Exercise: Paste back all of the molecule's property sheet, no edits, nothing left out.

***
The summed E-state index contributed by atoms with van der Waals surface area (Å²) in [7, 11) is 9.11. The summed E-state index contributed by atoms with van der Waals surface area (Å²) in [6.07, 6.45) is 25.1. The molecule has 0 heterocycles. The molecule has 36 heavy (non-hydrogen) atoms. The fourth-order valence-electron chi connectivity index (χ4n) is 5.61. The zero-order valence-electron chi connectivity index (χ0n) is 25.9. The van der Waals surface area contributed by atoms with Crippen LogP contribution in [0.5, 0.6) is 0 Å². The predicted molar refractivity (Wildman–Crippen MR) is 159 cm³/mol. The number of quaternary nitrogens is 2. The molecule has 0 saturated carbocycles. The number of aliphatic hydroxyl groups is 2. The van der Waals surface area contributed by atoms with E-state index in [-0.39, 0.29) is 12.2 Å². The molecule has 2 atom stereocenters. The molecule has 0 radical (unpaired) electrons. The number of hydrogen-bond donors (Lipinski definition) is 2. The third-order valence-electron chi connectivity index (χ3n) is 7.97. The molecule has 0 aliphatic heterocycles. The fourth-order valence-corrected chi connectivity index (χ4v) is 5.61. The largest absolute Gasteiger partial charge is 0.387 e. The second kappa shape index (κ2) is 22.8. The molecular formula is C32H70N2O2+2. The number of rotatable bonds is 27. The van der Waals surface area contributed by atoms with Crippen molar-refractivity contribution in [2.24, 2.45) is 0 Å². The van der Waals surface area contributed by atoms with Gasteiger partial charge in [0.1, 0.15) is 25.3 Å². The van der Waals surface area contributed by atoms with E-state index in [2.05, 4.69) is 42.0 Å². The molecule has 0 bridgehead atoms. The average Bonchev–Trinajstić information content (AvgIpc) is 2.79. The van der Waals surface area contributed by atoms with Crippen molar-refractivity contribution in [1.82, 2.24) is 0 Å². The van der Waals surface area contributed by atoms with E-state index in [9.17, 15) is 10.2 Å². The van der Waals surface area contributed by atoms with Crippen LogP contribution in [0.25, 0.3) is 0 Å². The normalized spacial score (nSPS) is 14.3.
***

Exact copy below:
The summed E-state index contributed by atoms with van der Waals surface area (Å²) in [7, 11) is 9.11. The summed E-state index contributed by atoms with van der Waals surface area (Å²) in [6.07, 6.45) is 25.1. The molecule has 0 heterocycles. The molecule has 36 heavy (non-hydrogen) atoms. The fourth-order valence-electron chi connectivity index (χ4n) is 5.61. The zero-order valence-electron chi connectivity index (χ0n) is 25.9. The van der Waals surface area contributed by atoms with Crippen LogP contribution in [0.5, 0.6) is 0 Å². The predicted molar refractivity (Wildman–Crippen MR) is 159 cm³/mol. The number of quaternary nitrogens is 2. The molecule has 0 saturated carbocycles. The number of aliphatic hydroxyl groups is 2. The van der Waals surface area contributed by atoms with E-state index in [-0.39, 0.29) is 12.2 Å². The molecule has 2 atom stereocenters. The molecule has 0 radical (unpaired) electrons. The number of hydrogen-bond donors (Lipinski definition) is 2. The third-order valence-electron chi connectivity index (χ3n) is 7.97. The molecule has 0 aliphatic heterocycles. The fourth-order valence-corrected chi connectivity index (χ4v) is 5.61. The largest absolute Gasteiger partial charge is 0.387 e. The second kappa shape index (κ2) is 22.8. The molecular formula is C32H70N2O2+2. The number of rotatable bonds is 27. The van der Waals surface area contributed by atoms with Crippen molar-refractivity contribution in [2.24, 2.45) is 0 Å². The van der Waals surface area contributed by atoms with Gasteiger partial charge in [0.1, 0.15) is 25.3 Å². The van der Waals surface area contributed by atoms with E-state index in [2.05, 4.69) is 42.0 Å². The molecule has 0 bridgehead atoms. The average Bonchev–Trinajstić information content (AvgIpc) is 2.79. The van der Waals surface area contributed by atoms with Crippen molar-refractivity contribution in [1.82, 2.24) is 0 Å². The van der Waals surface area contributed by atoms with E-state index in [9.17, 15) is 10.2 Å². The van der Waals surface area contributed by atoms with Crippen LogP contribution in [0.25, 0.3) is 0 Å². The normalized spacial score (nSPS) is 14.3.